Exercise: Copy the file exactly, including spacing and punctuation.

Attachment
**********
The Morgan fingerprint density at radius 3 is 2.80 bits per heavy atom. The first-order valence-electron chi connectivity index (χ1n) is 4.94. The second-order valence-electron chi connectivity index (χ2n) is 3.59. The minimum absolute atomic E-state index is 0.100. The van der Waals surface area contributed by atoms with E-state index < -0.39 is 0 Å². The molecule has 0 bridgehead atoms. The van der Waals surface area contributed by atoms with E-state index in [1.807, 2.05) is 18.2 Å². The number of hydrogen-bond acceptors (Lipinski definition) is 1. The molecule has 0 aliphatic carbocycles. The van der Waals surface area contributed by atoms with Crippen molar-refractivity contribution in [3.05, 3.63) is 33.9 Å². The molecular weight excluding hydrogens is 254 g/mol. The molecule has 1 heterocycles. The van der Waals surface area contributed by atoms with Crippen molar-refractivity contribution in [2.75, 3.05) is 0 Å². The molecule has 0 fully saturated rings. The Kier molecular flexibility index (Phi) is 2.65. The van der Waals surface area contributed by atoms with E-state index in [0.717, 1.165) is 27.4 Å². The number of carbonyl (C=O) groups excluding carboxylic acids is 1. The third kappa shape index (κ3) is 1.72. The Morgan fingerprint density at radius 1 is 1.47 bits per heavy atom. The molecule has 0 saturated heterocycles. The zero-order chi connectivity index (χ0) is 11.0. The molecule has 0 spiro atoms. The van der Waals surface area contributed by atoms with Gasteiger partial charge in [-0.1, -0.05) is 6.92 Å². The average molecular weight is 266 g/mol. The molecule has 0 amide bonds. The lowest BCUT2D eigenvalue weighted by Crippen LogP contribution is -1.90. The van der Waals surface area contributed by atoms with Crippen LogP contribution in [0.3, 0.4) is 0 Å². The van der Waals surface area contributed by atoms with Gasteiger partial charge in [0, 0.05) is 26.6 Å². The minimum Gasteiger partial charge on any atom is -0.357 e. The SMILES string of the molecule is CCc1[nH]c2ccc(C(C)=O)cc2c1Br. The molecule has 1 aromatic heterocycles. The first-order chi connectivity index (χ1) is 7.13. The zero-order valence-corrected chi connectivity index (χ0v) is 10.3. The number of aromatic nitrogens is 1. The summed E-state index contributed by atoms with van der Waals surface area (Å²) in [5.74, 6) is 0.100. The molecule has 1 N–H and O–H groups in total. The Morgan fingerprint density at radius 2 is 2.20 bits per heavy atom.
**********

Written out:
The Morgan fingerprint density at radius 3 is 2.80 bits per heavy atom. The first-order valence-electron chi connectivity index (χ1n) is 4.94. The second-order valence-electron chi connectivity index (χ2n) is 3.59. The minimum absolute atomic E-state index is 0.100. The van der Waals surface area contributed by atoms with E-state index < -0.39 is 0 Å². The molecule has 0 bridgehead atoms. The van der Waals surface area contributed by atoms with E-state index in [1.807, 2.05) is 18.2 Å². The number of hydrogen-bond acceptors (Lipinski definition) is 1. The molecule has 0 aliphatic carbocycles. The van der Waals surface area contributed by atoms with Crippen molar-refractivity contribution in [3.05, 3.63) is 33.9 Å². The molecular weight excluding hydrogens is 254 g/mol. The molecule has 1 heterocycles. The van der Waals surface area contributed by atoms with Crippen molar-refractivity contribution in [2.75, 3.05) is 0 Å². The molecule has 0 fully saturated rings. The Kier molecular flexibility index (Phi) is 2.65. The van der Waals surface area contributed by atoms with E-state index in [0.717, 1.165) is 27.4 Å². The number of carbonyl (C=O) groups excluding carboxylic acids is 1. The third kappa shape index (κ3) is 1.72. The Morgan fingerprint density at radius 1 is 1.47 bits per heavy atom. The molecule has 0 saturated heterocycles. The zero-order chi connectivity index (χ0) is 11.0. The molecule has 0 spiro atoms. The van der Waals surface area contributed by atoms with Gasteiger partial charge in [-0.1, -0.05) is 6.92 Å². The average molecular weight is 266 g/mol. The molecule has 0 amide bonds. The lowest BCUT2D eigenvalue weighted by Crippen LogP contribution is -1.90. The van der Waals surface area contributed by atoms with Crippen LogP contribution in [0.3, 0.4) is 0 Å². The van der Waals surface area contributed by atoms with Gasteiger partial charge in [0, 0.05) is 26.6 Å². The minimum Gasteiger partial charge on any atom is -0.357 e. The SMILES string of the molecule is CCc1[nH]c2ccc(C(C)=O)cc2c1Br. The molecule has 1 aromatic heterocycles. The first-order chi connectivity index (χ1) is 7.13. The zero-order valence-corrected chi connectivity index (χ0v) is 10.3. The number of aromatic nitrogens is 1. The summed E-state index contributed by atoms with van der Waals surface area (Å²) in [5.74, 6) is 0.100. The molecule has 1 N–H and O–H groups in total. The Morgan fingerprint density at radius 2 is 2.20 bits per heavy atom.